The Dangers of Unsigned Editorials: The Tripod’s New Editorial Policy

Unsigned editorials, despite being the standard for newspapers the world over, present unique challenges to small college newspapers. They imply a consensus of thought among editors, or at least among an editorial team. At a newspaper like The Tripod, editorial positions change hands quickly, often every semester, and it is difficult to get staff members to sit down and discuss whatever a given issue is.
In the case of The Tripod, our editorials are generally written by some combination of myself and our two managing editors. At the beginning of the semester, we made efforts to assemble a team to compose staff editorials, as individual editorials are uncommon in college newspapers. We thought that trying to develop a coherent position for the paper on issues of interest, either at Trinity or the world at large, would be a worthwhile exercise of both compromise and team-building. A pronounced lack of interest in the project sent the responsibility for writing editorials back to the managing staff.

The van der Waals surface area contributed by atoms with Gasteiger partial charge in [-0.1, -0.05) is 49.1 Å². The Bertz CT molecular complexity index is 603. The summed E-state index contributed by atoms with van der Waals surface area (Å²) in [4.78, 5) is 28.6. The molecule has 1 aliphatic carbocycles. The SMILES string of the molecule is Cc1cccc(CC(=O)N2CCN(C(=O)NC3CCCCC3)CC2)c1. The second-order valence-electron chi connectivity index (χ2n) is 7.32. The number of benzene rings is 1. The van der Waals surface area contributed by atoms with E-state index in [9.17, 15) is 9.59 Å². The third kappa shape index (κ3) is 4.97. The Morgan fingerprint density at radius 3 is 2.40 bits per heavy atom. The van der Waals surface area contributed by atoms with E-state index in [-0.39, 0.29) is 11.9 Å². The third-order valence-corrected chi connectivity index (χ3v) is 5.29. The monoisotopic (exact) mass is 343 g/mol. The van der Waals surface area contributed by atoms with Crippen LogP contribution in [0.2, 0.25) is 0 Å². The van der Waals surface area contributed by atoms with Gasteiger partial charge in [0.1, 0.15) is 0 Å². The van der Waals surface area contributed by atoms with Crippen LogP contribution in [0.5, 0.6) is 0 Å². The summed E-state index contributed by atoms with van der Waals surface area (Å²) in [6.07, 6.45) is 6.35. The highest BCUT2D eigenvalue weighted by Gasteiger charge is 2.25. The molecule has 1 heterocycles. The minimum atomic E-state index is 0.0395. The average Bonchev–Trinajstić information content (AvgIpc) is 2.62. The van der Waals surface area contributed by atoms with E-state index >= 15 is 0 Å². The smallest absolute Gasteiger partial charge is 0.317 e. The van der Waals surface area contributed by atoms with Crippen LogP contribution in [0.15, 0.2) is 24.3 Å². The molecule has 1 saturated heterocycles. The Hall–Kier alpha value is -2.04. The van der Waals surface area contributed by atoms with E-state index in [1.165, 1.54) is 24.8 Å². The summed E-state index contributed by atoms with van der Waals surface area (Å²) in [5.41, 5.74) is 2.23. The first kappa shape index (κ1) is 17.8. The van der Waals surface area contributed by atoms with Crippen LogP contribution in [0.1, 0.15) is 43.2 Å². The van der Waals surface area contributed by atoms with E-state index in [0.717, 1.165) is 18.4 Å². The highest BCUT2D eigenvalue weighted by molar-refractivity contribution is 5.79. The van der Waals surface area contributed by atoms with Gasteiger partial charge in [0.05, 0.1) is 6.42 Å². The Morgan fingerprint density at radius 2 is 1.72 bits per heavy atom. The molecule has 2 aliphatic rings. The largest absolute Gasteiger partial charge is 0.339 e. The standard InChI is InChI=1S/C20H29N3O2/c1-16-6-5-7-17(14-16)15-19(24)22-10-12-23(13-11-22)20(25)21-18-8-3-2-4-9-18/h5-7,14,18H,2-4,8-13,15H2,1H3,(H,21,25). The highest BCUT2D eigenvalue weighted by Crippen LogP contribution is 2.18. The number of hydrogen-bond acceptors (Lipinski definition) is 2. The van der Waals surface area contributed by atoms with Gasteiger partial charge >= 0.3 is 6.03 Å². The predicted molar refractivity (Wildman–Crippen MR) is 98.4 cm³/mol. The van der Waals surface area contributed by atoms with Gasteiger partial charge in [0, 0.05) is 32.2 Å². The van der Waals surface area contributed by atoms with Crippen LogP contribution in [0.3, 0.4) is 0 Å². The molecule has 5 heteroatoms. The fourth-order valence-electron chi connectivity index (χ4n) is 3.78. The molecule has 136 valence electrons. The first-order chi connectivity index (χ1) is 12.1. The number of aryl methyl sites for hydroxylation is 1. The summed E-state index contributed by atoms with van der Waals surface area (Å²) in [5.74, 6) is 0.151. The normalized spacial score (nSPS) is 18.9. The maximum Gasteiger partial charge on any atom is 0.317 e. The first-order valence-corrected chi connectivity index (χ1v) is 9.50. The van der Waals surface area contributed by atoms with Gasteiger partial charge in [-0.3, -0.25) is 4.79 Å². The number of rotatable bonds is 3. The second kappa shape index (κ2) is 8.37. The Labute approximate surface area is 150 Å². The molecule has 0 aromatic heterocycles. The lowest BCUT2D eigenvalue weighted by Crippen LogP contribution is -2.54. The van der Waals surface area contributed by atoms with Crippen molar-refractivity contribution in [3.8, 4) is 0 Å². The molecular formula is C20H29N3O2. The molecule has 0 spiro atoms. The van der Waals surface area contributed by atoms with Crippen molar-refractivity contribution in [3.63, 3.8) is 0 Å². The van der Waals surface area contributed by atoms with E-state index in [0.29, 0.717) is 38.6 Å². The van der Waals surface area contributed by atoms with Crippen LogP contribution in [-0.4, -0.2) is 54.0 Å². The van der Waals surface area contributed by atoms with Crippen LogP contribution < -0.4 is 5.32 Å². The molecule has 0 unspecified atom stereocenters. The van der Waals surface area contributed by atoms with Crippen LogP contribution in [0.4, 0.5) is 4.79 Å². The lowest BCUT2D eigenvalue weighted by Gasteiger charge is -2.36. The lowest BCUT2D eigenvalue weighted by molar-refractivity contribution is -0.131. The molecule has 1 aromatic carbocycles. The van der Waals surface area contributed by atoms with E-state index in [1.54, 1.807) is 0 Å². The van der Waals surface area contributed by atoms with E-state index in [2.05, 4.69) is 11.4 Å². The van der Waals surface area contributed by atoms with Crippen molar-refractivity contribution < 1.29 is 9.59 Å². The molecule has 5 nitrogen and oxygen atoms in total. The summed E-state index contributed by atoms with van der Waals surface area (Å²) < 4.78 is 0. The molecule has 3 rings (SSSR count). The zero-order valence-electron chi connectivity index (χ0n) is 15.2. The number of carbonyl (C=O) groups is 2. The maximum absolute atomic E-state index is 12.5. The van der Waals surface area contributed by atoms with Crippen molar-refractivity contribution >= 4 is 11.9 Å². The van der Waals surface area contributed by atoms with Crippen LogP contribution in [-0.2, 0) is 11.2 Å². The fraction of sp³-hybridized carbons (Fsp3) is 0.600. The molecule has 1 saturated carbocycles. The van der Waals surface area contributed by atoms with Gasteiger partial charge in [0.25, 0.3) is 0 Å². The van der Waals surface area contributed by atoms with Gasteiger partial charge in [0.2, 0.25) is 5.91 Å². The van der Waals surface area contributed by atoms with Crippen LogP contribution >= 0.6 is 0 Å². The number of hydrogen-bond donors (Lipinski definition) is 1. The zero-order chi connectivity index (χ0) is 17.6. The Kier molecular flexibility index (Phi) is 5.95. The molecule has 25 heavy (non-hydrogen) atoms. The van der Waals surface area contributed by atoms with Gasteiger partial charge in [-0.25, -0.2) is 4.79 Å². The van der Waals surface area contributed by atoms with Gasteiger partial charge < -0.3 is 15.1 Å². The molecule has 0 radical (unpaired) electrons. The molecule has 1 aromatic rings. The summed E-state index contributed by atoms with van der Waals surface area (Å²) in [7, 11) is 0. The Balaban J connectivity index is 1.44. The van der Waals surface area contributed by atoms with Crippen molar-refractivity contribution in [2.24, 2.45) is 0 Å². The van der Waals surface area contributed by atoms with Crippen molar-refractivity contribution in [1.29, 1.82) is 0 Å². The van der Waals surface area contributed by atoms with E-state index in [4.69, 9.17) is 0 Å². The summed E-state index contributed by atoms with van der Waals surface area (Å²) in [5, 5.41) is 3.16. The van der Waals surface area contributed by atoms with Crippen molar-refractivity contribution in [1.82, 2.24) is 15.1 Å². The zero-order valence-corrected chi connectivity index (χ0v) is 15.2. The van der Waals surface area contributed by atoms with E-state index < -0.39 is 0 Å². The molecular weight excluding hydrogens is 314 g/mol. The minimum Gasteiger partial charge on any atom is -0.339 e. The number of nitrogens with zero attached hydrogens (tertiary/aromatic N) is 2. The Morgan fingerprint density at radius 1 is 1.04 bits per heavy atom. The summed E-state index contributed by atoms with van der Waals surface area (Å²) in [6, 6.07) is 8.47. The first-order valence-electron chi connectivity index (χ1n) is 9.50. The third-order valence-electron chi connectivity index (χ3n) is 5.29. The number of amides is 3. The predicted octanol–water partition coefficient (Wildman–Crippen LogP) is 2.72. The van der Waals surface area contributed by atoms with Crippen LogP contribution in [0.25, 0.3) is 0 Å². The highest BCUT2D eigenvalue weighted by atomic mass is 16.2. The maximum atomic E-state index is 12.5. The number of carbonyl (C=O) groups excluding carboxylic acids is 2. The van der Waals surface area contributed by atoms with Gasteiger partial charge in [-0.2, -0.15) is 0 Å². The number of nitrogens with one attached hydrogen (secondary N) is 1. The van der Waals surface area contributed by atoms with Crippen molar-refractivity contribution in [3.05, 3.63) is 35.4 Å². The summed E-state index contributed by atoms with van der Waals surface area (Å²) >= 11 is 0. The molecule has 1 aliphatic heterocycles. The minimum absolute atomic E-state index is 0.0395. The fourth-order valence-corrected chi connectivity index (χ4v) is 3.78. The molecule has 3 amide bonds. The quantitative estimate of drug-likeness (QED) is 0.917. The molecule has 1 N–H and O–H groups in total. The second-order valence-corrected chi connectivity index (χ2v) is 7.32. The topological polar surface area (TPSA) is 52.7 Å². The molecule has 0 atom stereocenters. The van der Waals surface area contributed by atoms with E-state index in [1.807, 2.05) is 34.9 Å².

The issue with unsigned editorials written individually seems obvious; one or two people write their opinion on an issue while ostensibly speaking for the paper as a whole. Thus, if an opinion does not pass muster from those on staff, they have tacitly put their names on something that they do not support.
The position of the paper, going forward, will be to have editorials signed. If they are written by individuals, either the editor’s name or initials will appear at the bottom of the piece. Similarly, if the piece represents the views of the whole editing staff or a select group assigned a particular topic, then they will be signed “The Editors” or some descriptor indicating whose writing is appearing.
Taking responsibility for printed content is the job of any responsible news organization, however small their readership or limited their resources. The Tripod may not be The New York Times, but it is our responsibility to let our readers know whose writing they are reading. Opinions, unless they represent the full view of the staff, should be signed, so that the individuals who write them can take responsibility for their views and rhetoric.
To do anything less is to engage in cowardly journalism, or as our bellicose Commander-in-chief says, “fake news.”

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